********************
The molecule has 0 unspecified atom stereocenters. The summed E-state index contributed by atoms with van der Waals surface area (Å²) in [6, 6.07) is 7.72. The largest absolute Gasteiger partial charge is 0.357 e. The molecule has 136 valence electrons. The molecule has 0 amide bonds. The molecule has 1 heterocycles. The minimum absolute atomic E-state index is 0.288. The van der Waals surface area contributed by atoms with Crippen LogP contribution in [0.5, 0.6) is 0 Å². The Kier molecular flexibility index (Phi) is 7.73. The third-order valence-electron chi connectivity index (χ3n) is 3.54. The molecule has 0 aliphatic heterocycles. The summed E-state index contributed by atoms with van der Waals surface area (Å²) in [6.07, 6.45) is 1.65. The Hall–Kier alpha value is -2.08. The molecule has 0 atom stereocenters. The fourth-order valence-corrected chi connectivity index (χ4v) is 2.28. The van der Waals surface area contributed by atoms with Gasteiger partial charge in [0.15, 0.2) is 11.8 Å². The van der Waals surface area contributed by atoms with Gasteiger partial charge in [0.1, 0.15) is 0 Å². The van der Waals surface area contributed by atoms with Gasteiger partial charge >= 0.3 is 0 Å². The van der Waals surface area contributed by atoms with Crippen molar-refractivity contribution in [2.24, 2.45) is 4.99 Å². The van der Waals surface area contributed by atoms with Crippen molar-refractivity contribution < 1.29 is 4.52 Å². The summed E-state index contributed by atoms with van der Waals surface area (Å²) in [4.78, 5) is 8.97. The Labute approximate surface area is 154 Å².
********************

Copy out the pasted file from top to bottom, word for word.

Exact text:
The molecule has 0 unspecified atom stereocenters. The summed E-state index contributed by atoms with van der Waals surface area (Å²) in [6, 6.07) is 7.72. The largest absolute Gasteiger partial charge is 0.357 e. The molecule has 136 valence electrons. The molecule has 0 amide bonds. The molecule has 1 heterocycles. The minimum absolute atomic E-state index is 0.288. The van der Waals surface area contributed by atoms with Crippen LogP contribution in [0.5, 0.6) is 0 Å². The Kier molecular flexibility index (Phi) is 7.73. The third-order valence-electron chi connectivity index (χ3n) is 3.54. The molecule has 0 aliphatic heterocycles. The summed E-state index contributed by atoms with van der Waals surface area (Å²) in [6.07, 6.45) is 1.65. The Hall–Kier alpha value is -2.08. The molecule has 0 atom stereocenters. The fourth-order valence-corrected chi connectivity index (χ4v) is 2.28. The van der Waals surface area contributed by atoms with Gasteiger partial charge in [0.15, 0.2) is 11.8 Å². The van der Waals surface area contributed by atoms with Gasteiger partial charge in [0.1, 0.15) is 0 Å². The van der Waals surface area contributed by atoms with Gasteiger partial charge >= 0.3 is 0 Å². The van der Waals surface area contributed by atoms with Crippen molar-refractivity contribution in [2.24, 2.45) is 4.99 Å². The van der Waals surface area contributed by atoms with Crippen molar-refractivity contribution < 1.29 is 4.52 Å². The summed E-state index contributed by atoms with van der Waals surface area (Å²) in [4.78, 5) is 8.97. The Labute approximate surface area is 154 Å².